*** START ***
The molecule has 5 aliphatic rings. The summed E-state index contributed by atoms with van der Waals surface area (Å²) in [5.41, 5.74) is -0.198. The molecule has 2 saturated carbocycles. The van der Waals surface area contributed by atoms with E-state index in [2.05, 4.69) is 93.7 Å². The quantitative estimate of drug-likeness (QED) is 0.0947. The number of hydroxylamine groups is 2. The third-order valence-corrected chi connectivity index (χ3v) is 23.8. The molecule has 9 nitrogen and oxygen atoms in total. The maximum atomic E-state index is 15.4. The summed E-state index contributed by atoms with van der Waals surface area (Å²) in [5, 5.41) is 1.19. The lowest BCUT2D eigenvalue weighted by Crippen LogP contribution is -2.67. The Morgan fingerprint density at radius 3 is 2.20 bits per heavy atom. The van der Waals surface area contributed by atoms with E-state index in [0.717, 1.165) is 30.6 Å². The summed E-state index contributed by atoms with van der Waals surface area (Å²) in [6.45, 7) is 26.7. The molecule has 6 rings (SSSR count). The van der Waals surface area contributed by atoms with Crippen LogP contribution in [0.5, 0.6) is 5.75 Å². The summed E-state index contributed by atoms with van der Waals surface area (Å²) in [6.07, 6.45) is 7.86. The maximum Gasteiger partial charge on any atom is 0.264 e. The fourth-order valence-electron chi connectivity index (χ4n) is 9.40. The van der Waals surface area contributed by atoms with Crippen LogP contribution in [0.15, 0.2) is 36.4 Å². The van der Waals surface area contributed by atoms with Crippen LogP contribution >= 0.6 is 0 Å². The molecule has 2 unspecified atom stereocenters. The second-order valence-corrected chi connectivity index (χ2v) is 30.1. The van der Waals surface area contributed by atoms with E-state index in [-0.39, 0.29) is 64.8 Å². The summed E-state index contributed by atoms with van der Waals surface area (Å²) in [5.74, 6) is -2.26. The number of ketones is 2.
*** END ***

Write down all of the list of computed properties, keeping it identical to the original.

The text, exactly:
The molecule has 5 aliphatic rings. The summed E-state index contributed by atoms with van der Waals surface area (Å²) in [5.41, 5.74) is -0.198. The molecule has 2 saturated carbocycles. The van der Waals surface area contributed by atoms with E-state index in [2.05, 4.69) is 93.7 Å². The quantitative estimate of drug-likeness (QED) is 0.0947. The number of hydroxylamine groups is 2. The third-order valence-corrected chi connectivity index (χ3v) is 23.8. The molecule has 9 nitrogen and oxygen atoms in total. The maximum atomic E-state index is 15.4. The summed E-state index contributed by atoms with van der Waals surface area (Å²) in [5, 5.41) is 1.19. The lowest BCUT2D eigenvalue weighted by Crippen LogP contribution is -2.67. The Morgan fingerprint density at radius 3 is 2.20 bits per heavy atom. The van der Waals surface area contributed by atoms with E-state index in [0.717, 1.165) is 30.6 Å². The summed E-state index contributed by atoms with van der Waals surface area (Å²) in [6.45, 7) is 26.7. The molecule has 6 rings (SSSR count). The van der Waals surface area contributed by atoms with Crippen LogP contribution in [0.5, 0.6) is 5.75 Å². The summed E-state index contributed by atoms with van der Waals surface area (Å²) in [6.07, 6.45) is 7.86. The maximum Gasteiger partial charge on any atom is 0.264 e. The fourth-order valence-electron chi connectivity index (χ4n) is 9.40. The van der Waals surface area contributed by atoms with Crippen LogP contribution in [0.15, 0.2) is 36.4 Å². The van der Waals surface area contributed by atoms with Crippen LogP contribution >= 0.6 is 0 Å². The molecule has 2 unspecified atom stereocenters. The second-order valence-corrected chi connectivity index (χ2v) is 30.1. The van der Waals surface area contributed by atoms with E-state index in [-0.39, 0.29) is 64.8 Å². The summed E-state index contributed by atoms with van der Waals surface area (Å²) in [5.74, 6) is -2.26. The number of ketones is 2.